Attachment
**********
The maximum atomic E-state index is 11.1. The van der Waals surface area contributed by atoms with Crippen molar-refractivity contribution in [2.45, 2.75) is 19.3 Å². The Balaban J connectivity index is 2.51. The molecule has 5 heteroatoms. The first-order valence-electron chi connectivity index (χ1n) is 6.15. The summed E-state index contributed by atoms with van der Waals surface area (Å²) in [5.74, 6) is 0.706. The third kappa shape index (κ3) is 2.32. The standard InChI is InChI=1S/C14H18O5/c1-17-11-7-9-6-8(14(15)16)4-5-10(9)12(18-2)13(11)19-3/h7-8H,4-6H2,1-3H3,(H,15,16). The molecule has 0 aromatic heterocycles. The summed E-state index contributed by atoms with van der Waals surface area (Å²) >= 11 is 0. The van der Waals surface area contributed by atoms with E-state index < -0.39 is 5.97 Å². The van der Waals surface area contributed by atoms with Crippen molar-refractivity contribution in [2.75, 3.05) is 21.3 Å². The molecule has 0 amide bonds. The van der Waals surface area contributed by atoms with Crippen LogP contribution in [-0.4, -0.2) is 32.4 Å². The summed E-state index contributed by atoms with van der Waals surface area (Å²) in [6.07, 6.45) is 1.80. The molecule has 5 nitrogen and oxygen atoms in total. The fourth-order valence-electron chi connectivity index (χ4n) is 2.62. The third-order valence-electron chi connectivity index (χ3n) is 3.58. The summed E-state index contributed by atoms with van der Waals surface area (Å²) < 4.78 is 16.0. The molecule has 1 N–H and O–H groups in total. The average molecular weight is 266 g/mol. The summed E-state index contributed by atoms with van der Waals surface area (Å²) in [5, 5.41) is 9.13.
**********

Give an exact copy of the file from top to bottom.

The maximum atomic E-state index is 11.1. The van der Waals surface area contributed by atoms with Crippen molar-refractivity contribution in [2.45, 2.75) is 19.3 Å². The Balaban J connectivity index is 2.51. The molecule has 5 heteroatoms. The first-order valence-electron chi connectivity index (χ1n) is 6.15. The summed E-state index contributed by atoms with van der Waals surface area (Å²) in [5.74, 6) is 0.706. The third kappa shape index (κ3) is 2.32. The standard InChI is InChI=1S/C14H18O5/c1-17-11-7-9-6-8(14(15)16)4-5-10(9)12(18-2)13(11)19-3/h7-8H,4-6H2,1-3H3,(H,15,16). The molecule has 0 aromatic heterocycles. The summed E-state index contributed by atoms with van der Waals surface area (Å²) >= 11 is 0. The van der Waals surface area contributed by atoms with E-state index < -0.39 is 5.97 Å². The van der Waals surface area contributed by atoms with Crippen molar-refractivity contribution in [2.75, 3.05) is 21.3 Å². The molecule has 0 amide bonds. The van der Waals surface area contributed by atoms with Crippen LogP contribution in [-0.4, -0.2) is 32.4 Å². The summed E-state index contributed by atoms with van der Waals surface area (Å²) in [6.07, 6.45) is 1.80. The molecule has 5 nitrogen and oxygen atoms in total. The fourth-order valence-electron chi connectivity index (χ4n) is 2.62. The third-order valence-electron chi connectivity index (χ3n) is 3.58. The summed E-state index contributed by atoms with van der Waals surface area (Å²) < 4.78 is 16.0. The molecule has 1 N–H and O–H groups in total. The average molecular weight is 266 g/mol. The summed E-state index contributed by atoms with van der Waals surface area (Å²) in [5, 5.41) is 9.13.